Paul Aguirre-Livingston checked out the latest Ryan Gosling, Emma Stone, Steve Carell and Julianne Moore flick, Crazy, Stupid, Love, courtesy of Warner Bros.
Crazy, Stupid, Love is crazy, stupid, good
Movies have become obsessed with documenting the complex realities of human existence, specifically interactions of a highly personal – and once highly private – nature, like love, sex, family, divorce, death, coming out, finding peace, etc. Crazy, Stupid, Love is just one of many voices in the chorus of our current cinematic opuses that attempts to examine and dissect that very thing at the centre of it all.
The film begins where most love stories end and journeys of renewal begin: in divorce. Steve Carell and Julianne Moore are a couple with three kids and a 25-year marriage in shambles. Carell plays Carl, a New Balance sneaker-wearing dad who drinks vodka-cranberries like a freshman, and who is left devastated by the news that his wife Emily (Moore) wants a divorce. He moves out almost immediately when Emily turns the knife by revealing she slept with the office douchebag David Lindhagen (played, appropriately enough, by Kevin Bacon).
After a few weeks on the bench at the local too-cool-for-dads watering hole, resident ladies’ man Jacob (Ryan Gosling) grows tired of Carl’s incessant bitching and moping. Jacob, a self-described “tomcat in the sack” who looks like GQ exploded all over him in every single scene, sets on a mission to transform Carl into the man he lost somewhere along the way. And he succeeds. But once the ladies come and go, all that remains is Carl’s desire to be with Emily, and he tries to parlay his newfound confidence into winning his soulmate back.
The film’s merits lie in its hilariously well-planned plot and the strength of the performances by its supporting cast. Storylines and sub-plots are weaved together to mimic the silent attachments we form with people – people who may not know we exist or people who only exist because of us.
Newcomer Jonah Bobo plays 13-year-old son Robbie, a kid wise beyond his years. He is hopelessly in love with his 17-year-old babysitter Jessica, played perfectly by former Top Model finalist Analeigh Tipton (named “one to watch” by The New York Times because of this role). Thing is, Jessica is secretly in love with Carl. But Carl still loves Emily. And Emily loves Carl, but Lindhagen wants her. See what I mean now? The whole film is clusterfuck of love triangles fit for Shakespeare. And I won’t give away the juicy bits.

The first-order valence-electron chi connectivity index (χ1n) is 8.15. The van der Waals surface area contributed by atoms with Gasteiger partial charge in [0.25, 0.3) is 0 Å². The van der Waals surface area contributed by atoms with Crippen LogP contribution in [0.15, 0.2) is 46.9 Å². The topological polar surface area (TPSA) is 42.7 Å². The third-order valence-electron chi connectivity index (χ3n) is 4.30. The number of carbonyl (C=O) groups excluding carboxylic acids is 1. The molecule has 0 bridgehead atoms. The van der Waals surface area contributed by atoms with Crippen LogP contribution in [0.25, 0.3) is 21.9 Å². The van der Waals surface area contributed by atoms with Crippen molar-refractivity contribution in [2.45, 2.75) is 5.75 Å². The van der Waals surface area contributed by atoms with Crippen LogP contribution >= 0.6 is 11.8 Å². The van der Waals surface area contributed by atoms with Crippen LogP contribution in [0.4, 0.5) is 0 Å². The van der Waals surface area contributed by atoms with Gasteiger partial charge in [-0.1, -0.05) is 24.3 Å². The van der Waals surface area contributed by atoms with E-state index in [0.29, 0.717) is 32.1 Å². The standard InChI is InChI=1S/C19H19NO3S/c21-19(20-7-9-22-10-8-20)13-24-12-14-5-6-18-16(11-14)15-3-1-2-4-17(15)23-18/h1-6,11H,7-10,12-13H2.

Emma Stone rounds out the impressive cast with barely enough screen time, but all her moments are gold, tracing a smart, young, professional woman’s willingness to take a chance on a one night stand she barely knows (Jacob), complete with cheesy pick-up lines and a seduction routine that includes re-enacting Dirty Dancing’s iconic final dance (“the lift!”).
Despite its Haggis-like plot interactions (see: Crash) that threaten to undermine the film’s strong sincerity and makes you question its real-world probability, Crazy, Stupid, Love succeeds in attempting to explain the intricacies of why we come together. More importantly, it asks why we should make it last. Like many of its cinematic contemporaries and the great tales of love before it, Crazy, Stupid, Love ends up at the same conclusion: none of it will ever make any sense.
And although it can all seem a little crazy, and be a lot stupid, it’s always about love. See what I did there? Yup, the film will ask you that same silly question too. And you won’t mind at all.